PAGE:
Connor Carrick — Playing a strong game at both ends of the ice allowed Carrick to have a lot of success. The offensive-minded defenseman posted four points including a pair of goals. Carrick has good speed and some creativity with the puck. He also has pretty good strength along the walls, which makes up for his lack of height. Carrick also has a good feel for when to jump into plays and often makes good decisions when pinching. If Carrick ever got into trouble, he was able to recover with his feet. There should be a few teams that will be looking to pick up Carrick in the later rounds of the Draft. Committed to the University of Michigan.
Continues to sound like a bigger version of Langlais. Carrick's going to be important next year as Michigan tries to get that third pairing solidified, but if Michigan does hold on to all of their incoming defensemen they'll be in good shape.
Rutledge only got one start, a shutout—all games not against Canada were shutouts—in which he "bailed out" his team more than once. Click through for that report.
Etc.: The Solid Verbal features Dan, Ty, and Andy Staples talkin' playoffs. More Staples on playoffs. MVictors has audio of Willie Heston. If Dave Brandon was at FSU. Jerald Robinson's violence against a parking lot gate gets Michigan one point the Fulmer Cup. A second is added for "admiration."
Me-date. If you're thinking about tearing your ACL, let me give you some advice: skip it and have some ice cream instead. I'm limping around vaguely now and gingerly moving my leg back and forth so that it doesn't get stuck in one position forever*, taking serious painkillers, and falling asleep all the damn time.
That's the main problem. Large parts of the past week that I thought I'd be working have been spent either asleep or doing this:
no srs I'm awake
I thought I was fine when I posted that UV a day after the surgery and then was somewhere between asleep and falling asleep for the next two days straight. Add in two to three hours of gingerly moving the leg around per day and despite things getting better productivity is still low. Bear with me. In my stead Ace and Seth and the Mathlete have been putting in yeoman work.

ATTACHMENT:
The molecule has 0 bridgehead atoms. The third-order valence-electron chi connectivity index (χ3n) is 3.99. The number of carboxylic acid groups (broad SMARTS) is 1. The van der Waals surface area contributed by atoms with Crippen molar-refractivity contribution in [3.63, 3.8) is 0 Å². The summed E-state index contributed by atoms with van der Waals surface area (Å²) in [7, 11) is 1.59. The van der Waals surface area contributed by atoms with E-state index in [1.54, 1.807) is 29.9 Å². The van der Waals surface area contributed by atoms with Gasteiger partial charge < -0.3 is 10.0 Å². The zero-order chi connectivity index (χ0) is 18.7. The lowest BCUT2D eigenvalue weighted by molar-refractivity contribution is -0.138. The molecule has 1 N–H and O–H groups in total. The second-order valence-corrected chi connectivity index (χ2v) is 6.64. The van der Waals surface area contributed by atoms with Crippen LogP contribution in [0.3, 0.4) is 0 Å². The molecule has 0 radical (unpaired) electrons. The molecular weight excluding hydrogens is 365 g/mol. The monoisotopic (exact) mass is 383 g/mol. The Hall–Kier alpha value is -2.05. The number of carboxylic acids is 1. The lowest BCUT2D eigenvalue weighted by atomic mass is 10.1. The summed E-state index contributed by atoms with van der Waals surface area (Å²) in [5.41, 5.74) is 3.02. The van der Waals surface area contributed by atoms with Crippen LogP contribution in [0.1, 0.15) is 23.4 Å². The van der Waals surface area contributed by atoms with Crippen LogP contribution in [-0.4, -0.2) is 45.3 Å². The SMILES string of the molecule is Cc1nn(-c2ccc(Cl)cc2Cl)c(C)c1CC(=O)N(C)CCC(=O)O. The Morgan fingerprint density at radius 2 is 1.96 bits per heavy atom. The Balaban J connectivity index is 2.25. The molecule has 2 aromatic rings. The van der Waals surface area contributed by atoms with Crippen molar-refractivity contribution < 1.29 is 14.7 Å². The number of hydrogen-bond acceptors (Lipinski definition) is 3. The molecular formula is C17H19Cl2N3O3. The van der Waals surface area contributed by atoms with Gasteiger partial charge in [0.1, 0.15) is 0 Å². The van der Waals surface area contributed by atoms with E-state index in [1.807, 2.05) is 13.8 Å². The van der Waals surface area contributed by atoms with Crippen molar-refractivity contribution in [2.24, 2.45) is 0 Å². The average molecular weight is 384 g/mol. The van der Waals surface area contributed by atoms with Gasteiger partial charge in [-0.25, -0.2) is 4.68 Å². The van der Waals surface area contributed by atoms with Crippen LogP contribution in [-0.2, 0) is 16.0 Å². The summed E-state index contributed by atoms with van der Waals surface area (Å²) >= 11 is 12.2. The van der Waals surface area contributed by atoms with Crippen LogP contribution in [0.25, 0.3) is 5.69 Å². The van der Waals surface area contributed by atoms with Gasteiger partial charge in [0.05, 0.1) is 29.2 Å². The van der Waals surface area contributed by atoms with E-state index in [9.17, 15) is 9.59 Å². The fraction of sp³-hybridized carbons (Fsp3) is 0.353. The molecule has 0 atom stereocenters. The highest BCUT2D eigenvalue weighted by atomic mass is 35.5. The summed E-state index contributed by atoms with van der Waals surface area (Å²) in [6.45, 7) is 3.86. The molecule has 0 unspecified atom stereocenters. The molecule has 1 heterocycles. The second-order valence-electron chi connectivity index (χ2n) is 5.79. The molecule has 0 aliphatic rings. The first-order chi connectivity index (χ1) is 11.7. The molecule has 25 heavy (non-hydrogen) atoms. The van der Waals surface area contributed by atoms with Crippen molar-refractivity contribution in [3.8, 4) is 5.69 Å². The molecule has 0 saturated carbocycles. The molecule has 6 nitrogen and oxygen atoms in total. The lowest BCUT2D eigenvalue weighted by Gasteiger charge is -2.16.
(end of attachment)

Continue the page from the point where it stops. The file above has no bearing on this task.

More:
I'm experimenting with a prescription-painkiller-free day as we speak and it hasn't been too bad. Productivity can only increase from here.
*[That thing your mom said about your face? Yeah, that's apparently true for knees.]
Something something bride before the mall /BOOM SINGIN' MATT MILLEN'D. The Great Dantonio's latest dig:
Up the road in East Lansing, however, Michigan State shrugs off talk about the Wolverines regaining their super power status under Brady Hoke. The Spartans are confident of their own standing and future prospects.
"We're laying in the weeds," Michigan State head coach Mark Dantonio says with a half smile. "We've beat Michigan the last four years. So where's the threat?"
This proves Dantonio is either A) the boss of this town and isn't afraid to let people know it or B) has passed the denial phase of his Kubler-Ross acceptance that the new boss is the same as the old boss and is settling into anger, with bargaining to come in a year or two. Hopefully this works out as well as The Hecklinski Incident—good name for a sci-fi novel there—did for him. The days where Michigan and Michigan State have anywhere near the same talent level are in the process of ending. Might take another year or two, but if I was MSU I'd make hay now.
How the sausage is made. ESPN has released three videos detailing their rankings process. Given the Mathlete's post earlier today, the fourth one will be entitled "…and then we all ignore all that and pile everyone from the SEC footprint into the top 50" but I appreciate the transparency. ESPN is planning on releasing a 2014 150 in… August. Yeesh.